Had a thought the other day about a “Starman Jones” movie, and wondered (along with the necessary changes to the maguffin in these days of microprocessors and thumb drives) whether Hollywood would still leave in message of “he et what was set in front of him.” Seems to me we could use a bit more of that some days, as specifically differentiated from “he played the hand he was dealt/” (See the book for the difference)
Monday, October 31, 2011
Monday, October 17, 2011
Muller vs Maenza update
Oral arguments for the case scheduled Thursday, October 27, at 9:30 a.m. at the Newark federal courthouse!!! http://www.njd.uscourts.gov/ If anyone wants to attend...please dress appropriately for a federal court, and don’t bring anything “political” (e.g. big buttons, etc.). Please also remember to arrive at least 15 minutes early to allow for time to get through security. The courthouse is located at:
Martin Luther King, Jr. Federal Building & U.S. Courthouse
50 Walnut Street
Newark, NJ 07101
Phone : 973-645-3730
via NJGun Forums
Friday, October 14, 2011
Too Many Magazines
I think someone has managed to discover how many magazines are too many…
Picture is courtesy of No on California SB 798
Tuesday, October 11, 2011
Whenever the topic of “open vs. concealed” carry comes up, I sit on the sidelines, eat popcorn, and watch fireworks. For all the sound and fury the topic can drag out, I think the issue minor. It’s a bit of an illusion, IMHO.
Here’s the reason: If I drop one of these into a pocket of one of these, am I carrying open or concealed? How about if I put a Ruger iron-on patch on the pocket in question?
If that is concealed, how about a 1911 in a holster that fully and completely covers the weapon such that it is not in view? (Variant of this, with a panel to cover the magazine well from view as well, say.)
Alternatively, say I’ve got my Glock 17L in the Fobus paddle holster that I bought a while back, and I wear my Scott eVest over it.The gun itself is long enough to put about an inch of slide out from under the hem of the vest. Concealed, or not? How about if I paint the slide flourescent green?
If the answer to any of these is “let the judge sort it out,” we have a problem.
For that matter, while it’s relatively trivial for a male dressed in everyday clothing to carry openly or concealed, given the wide variety of choice afforded by pants, belt, and cover garment (in moderate weather conditions, anyway, and assuming you don’t live the Robb Allen lifestyle); doing so as a female restricts the choices of garments, if indeed their body shape allows.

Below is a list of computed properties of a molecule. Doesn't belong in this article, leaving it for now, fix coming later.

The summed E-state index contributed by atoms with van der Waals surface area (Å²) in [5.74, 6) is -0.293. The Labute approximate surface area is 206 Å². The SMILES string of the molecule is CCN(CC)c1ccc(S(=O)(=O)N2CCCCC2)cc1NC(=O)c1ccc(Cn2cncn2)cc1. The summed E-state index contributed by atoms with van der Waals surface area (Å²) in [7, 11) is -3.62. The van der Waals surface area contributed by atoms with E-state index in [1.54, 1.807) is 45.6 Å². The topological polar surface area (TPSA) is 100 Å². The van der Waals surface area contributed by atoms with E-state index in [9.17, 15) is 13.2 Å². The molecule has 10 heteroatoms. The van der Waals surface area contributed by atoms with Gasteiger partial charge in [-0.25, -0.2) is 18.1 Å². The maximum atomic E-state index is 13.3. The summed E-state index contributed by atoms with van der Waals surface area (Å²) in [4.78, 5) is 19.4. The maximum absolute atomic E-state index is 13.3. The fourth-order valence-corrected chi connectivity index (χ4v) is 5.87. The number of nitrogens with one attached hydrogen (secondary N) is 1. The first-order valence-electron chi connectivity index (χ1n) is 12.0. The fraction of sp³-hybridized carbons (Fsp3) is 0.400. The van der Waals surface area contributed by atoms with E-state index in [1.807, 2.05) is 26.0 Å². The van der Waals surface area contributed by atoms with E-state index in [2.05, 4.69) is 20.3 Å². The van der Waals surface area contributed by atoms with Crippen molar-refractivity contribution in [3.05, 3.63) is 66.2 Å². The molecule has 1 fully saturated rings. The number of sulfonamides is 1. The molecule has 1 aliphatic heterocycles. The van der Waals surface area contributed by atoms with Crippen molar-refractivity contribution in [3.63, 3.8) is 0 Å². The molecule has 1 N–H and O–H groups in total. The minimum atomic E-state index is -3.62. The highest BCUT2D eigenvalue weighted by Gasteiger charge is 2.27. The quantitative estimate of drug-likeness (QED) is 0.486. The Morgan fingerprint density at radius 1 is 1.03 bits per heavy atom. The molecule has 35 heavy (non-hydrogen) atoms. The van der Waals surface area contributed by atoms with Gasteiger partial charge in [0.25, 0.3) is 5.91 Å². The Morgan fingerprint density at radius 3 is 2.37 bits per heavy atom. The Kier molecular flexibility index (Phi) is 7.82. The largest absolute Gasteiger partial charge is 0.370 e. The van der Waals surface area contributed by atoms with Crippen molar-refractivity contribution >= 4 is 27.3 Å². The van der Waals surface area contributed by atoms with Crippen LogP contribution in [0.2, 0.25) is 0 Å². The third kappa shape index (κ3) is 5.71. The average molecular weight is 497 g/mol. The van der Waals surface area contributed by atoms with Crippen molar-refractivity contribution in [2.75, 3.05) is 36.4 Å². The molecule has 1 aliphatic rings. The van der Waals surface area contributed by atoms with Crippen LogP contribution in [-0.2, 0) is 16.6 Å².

Friday, October 7, 2011
Monkeywrenching the NFA
Someone went and actually drove the truck through a loophole in the NFA. This toy is neither a rifle, nor pistol, nor AOW, and they have a letter from the ATF that says so. (Unless you actually conceal it on your person. That’s an astonishing statement).
I talk about monkeywrenching the NFA, but they went and did it!
(H/T TTAG via njgunforums)
Saw the following tweet from an EMT helping out at the Occupy Boston protests: "If you're bringing medical supply donations, #OccupyBoston thanks you and we could really use glucose gel/tablets and diabetic supplies."
Really? You want donations of maintenance medical supplies and other supplies that are primarily needed if someone doesn't take care of themselves? At a planned event? Really?
I am not going to blame the victims of diabetes for being diabetic, that's not my place. I <i>am</i> going to blame anyone who is diabetic for going to one of these events without taking appropriate precautions. Why should anyone listen to the demands of someone who can't organize their own life to protect against the ravages of a known threat that has well-known defensive measures?
(If the request for supplies is primarily to be able to minister to the commuters who are unexpectedly unable to get home in time for dinner because the protestors have snarled traffic, and I withdraw my complaints, but I doubt that's the case.)
Tuesday, October 4, 2011
Economist on violence
Author Steven Pinker Answers Your Questions « Freakonomics
" My own guess is that Americans (particularly in the south and west) never really signed on to a social contract that gave government a monopoly on the legitimate use of violence, as Europe did. Americans not only retain the right to bear arms but believe it is their responsibility, not the government’s, to deter harm-doers. With private citizens, flush with self-serving biases, acting as judge, jury, and executioner, body counts can pile up as trigger-happy vigilantes mete out rough justice. This may be a legacy of the long periods of anarchy in the mountainous south and frontier west, and of the historical failure of the police and courts to serve African American communities."
[Citation Needed] - if the violence really was vigilantism, he's be able to site that, not just "guess."
However, he also points out that it's not "the guns," and removing firearms violence doesn't affect the numbers notably.
Monday, October 3, 2011
Privilege of office amendment
That no government official enjoy any privileges or immunities of office that are not allowed to the people.